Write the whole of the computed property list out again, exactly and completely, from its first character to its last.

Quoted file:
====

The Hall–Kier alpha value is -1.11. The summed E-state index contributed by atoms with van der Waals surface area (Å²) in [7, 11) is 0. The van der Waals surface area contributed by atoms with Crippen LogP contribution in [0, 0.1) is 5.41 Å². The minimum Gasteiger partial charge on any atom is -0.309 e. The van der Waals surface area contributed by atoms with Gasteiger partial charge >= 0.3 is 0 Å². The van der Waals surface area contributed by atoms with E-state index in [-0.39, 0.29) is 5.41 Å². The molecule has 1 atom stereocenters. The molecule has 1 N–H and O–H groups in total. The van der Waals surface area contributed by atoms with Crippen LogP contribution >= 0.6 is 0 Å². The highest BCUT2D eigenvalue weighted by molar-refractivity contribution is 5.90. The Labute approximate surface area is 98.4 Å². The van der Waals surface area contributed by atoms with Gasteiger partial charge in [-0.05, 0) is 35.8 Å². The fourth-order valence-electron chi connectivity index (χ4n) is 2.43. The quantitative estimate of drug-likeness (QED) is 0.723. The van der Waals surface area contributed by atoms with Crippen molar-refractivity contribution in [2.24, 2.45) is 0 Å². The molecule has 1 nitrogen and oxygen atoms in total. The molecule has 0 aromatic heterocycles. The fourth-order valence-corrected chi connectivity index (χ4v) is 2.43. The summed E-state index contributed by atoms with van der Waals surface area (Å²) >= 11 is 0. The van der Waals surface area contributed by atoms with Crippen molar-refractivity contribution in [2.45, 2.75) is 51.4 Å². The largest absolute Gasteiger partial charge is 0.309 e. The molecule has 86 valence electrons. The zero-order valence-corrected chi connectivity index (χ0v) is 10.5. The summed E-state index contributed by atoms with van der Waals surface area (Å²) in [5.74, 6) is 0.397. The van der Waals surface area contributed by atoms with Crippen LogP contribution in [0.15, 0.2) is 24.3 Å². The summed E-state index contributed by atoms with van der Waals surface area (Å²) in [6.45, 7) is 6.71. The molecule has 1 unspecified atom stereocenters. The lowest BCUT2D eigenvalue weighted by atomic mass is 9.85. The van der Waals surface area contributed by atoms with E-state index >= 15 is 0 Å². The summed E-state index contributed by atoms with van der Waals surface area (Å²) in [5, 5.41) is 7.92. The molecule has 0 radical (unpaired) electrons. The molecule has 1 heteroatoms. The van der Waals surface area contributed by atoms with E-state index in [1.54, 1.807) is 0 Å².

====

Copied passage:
The Hall–Kier alpha value is -1.11. The summed E-state index contributed by atoms with van der Waals surface area (Å²) in [7, 11) is 0. The van der Waals surface area contributed by atoms with Crippen LogP contribution in [0, 0.1) is 5.41 Å². The minimum Gasteiger partial charge on any atom is -0.309 e. The van der Waals surface area contributed by atoms with Gasteiger partial charge >= 0.3 is 0 Å². The van der Waals surface area contributed by atoms with E-state index in [-0.39, 0.29) is 5.41 Å². The molecule has 1 atom stereocenters. The molecule has 1 N–H and O–H groups in total. The van der Waals surface area contributed by atoms with Crippen LogP contribution >= 0.6 is 0 Å². The highest BCUT2D eigenvalue weighted by molar-refractivity contribution is 5.90. The Labute approximate surface area is 98.4 Å². The van der Waals surface area contributed by atoms with Gasteiger partial charge in [-0.05, 0) is 35.8 Å². The fourth-order valence-electron chi connectivity index (χ4n) is 2.43. The quantitative estimate of drug-likeness (QED) is 0.723. The van der Waals surface area contributed by atoms with Crippen molar-refractivity contribution in [2.24, 2.45) is 0 Å². The molecule has 1 nitrogen and oxygen atoms in total. The molecule has 0 aromatic heterocycles. The fourth-order valence-corrected chi connectivity index (χ4v) is 2.43. The summed E-state index contributed by atoms with van der Waals surface area (Å²) >= 11 is 0. The van der Waals surface area contributed by atoms with Crippen molar-refractivity contribution in [2.45, 2.75) is 51.4 Å². The largest absolute Gasteiger partial charge is 0.309 e. The molecule has 86 valence electrons. The zero-order valence-corrected chi connectivity index (χ0v) is 10.5. The summed E-state index contributed by atoms with van der Waals surface area (Å²) in [5.74, 6) is 0.397. The van der Waals surface area contributed by atoms with Crippen LogP contribution in [0.15, 0.2) is 24.3 Å². The summed E-state index contributed by atoms with van der Waals surface area (Å²) in [6.45, 7) is 6.71. The molecule has 1 unspecified atom stereocenters. The lowest BCUT2D eigenvalue weighted by atomic mass is 9.85. The van der Waals surface area contributed by atoms with E-state index >= 15 is 0 Å². The summed E-state index contributed by atoms with van der Waals surface area (Å²) in [5, 5.41) is 7.92. The molecule has 0 radical (unpaired) electrons. The molecule has 1 heteroatoms. The van der Waals surface area contributed by atoms with E-state index in [1.54, 1.807) is 0 Å².